Happy, Romantic Relationships Need Space

GoodTherapy | Romantic Relationships Need Space


It may seem counterintuitive because romantic relationships are about intimacy and closeness, but what they really need to thrive and flourish is space. Happy, romantic relationships need space or one or both partners can feel suffocated, controlled, and dominated. Belgian psychotherapist Esther Perel discusses this topic extensively both in Ted Talks and her book Mating in Captivity.

She found on the one hand, humans need security, predictability, and safety. But on the other, they need adventure, novelty, and mystery. In other words, people need space to be themselves and space to be apart. Space is respectful and can keep sex appealing and exciting. In fact, having enough space or privacy is more important for a couple’s happiness than a good sex life, according to Dr Terri Orbuch, a psychologist, research professor at the University of Michigan’s Institute for Social Research, and author of Finding Love Again: 6 Simple Steps to a New and Happy Relationship.

In her long-term study following 373 heterosexual married couples for 25 years, she found 29% of spouses said they do not have enough “privacy or time for self” in their relationship. Wives said this more than husbands (31% versus 26%). And of those who were unhappy in their marriage, 11.5% said the reason was lack of privacy or time for themselves versus 6% who said they were unhappy with their sex lives.

Space simply means allowing each person to be themself

Space can help a relationship withstand the test of time, if that’s what the partners want and desire. However, not all relationships are meant to last “forever.” It’s fine if they expire. The death/rebirth cycle of life is ever present, even in relationships, and accepting the transience of it all is appropriate.

There are some creative ways to create space in your romantic relationship. Before we get into that, I’ll explain why you may consider space in your relationship. It’s important to note that creating and having space is not to be away from your partner, nor does it mean you love them any less. But it does mean you have your own interests to pursue, you are a separate person who chooses daily to be in a relationship, and you value yourself as a person as well as you both together as a couple, simultaneously.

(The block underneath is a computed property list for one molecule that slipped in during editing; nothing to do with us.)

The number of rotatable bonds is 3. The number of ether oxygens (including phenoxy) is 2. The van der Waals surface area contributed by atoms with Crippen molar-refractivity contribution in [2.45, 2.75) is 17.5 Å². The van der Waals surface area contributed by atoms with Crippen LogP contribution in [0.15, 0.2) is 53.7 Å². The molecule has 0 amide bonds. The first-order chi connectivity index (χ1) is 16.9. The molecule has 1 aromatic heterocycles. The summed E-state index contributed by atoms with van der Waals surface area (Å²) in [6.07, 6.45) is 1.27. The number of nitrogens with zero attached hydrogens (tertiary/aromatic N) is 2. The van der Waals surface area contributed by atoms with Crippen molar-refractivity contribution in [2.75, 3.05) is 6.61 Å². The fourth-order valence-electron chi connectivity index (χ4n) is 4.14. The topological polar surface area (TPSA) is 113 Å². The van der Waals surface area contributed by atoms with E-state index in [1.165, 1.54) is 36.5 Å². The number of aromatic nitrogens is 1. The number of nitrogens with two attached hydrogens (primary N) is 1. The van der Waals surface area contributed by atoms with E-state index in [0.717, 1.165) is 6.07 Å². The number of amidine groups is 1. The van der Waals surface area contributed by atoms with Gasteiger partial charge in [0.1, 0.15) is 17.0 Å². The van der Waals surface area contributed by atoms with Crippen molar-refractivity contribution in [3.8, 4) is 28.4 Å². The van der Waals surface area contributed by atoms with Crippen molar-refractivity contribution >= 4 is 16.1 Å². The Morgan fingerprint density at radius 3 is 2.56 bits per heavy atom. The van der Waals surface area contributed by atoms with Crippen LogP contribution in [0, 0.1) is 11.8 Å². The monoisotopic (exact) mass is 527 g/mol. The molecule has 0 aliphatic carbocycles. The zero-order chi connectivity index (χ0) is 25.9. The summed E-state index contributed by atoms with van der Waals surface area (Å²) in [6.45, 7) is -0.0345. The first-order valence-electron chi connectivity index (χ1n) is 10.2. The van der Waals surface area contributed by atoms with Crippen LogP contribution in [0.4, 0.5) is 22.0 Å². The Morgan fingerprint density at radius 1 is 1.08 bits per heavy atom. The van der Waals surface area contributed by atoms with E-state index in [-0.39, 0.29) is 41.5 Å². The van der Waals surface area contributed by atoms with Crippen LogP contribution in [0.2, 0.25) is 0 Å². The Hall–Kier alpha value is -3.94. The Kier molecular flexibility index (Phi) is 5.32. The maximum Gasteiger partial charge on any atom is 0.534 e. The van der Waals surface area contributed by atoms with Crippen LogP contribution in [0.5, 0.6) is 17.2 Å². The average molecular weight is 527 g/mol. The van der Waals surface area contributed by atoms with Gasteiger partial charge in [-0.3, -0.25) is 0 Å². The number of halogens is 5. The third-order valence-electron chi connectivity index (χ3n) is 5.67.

You are still your own person and it’s important to remember that when in relationship. Taking space could be something as simple as watching different Netflix shows or going for a walk alone. Taking space means allowing room for each of you to be separate people with your own interests, lives, and friends. Do you do everything together? Are your partner’s friends your friends? Some overlap is understandable but it’s important that each of you have friends that are just yours. That creates room for unfiltered sharing without worrying what will “get back” to your partner.

Oftentimes being around different people allows for different parts of ourselves to come forth. We shine in different ways around different people. If you are always with your partner, it’s easier to get lost in that togetherness and forget who you are. Also, not all your friends want to also be friends with your partner.

Why you should create sleeping space

  1. While some people view sleeping in separate beds as a sign the relationship is in trouble, I’m a big proponent of it for couples. Even if it’s just once a week, that separation can do wonders for the connection in the relationship for multiple reasons. One, it creates physical space, a little “vacation” from one another, and provides the opportunity to talk about how you slept and also your dreams. Sharing your dreams is very intimate!
  2. If you’re disrupting each other’s sleep because one of you has to go to the bathroom at night, and/or the other hogs the covers, the quality of your sleep will be poor and that can lead to crankiness and resentment in the relationship. The thinking goes, “I wouldn’t be so tired if only you didn’t XYZ.”
  3. Sleeping separately can create more intentionality regarding sex. Instead of a presumption or a constant question about whether sex will happen, sleeping separately can create an open conversation about it. Both partners are carving out space for sex because they’ve talked about it and agreed upon it in advance (or not).

If your relationship feels dull and too filled with the mundane realities of being together, (“What are we having for dinner? Did you empty the dishwasher?”) try adding in space. It could do wonders for your relationship.


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Perel, Esther. “The Secret to Desire in a Long-term Relationship.” TED. February 2013. https://www.ted.com/talks/esther_perel_the_secret_to_desire_in_a_long_term_relationship?language=en

Smith, Sandy. “Forget Sex, The Secret to A Long-Lasting Relationship Is Space.” The Sydney Morning Herald. November 6, 2012. https://www.smh.com.au/lifestyle/forget-sex-the-secret-to-a-longlasting-relationship-is-space-20121105-28tle.html


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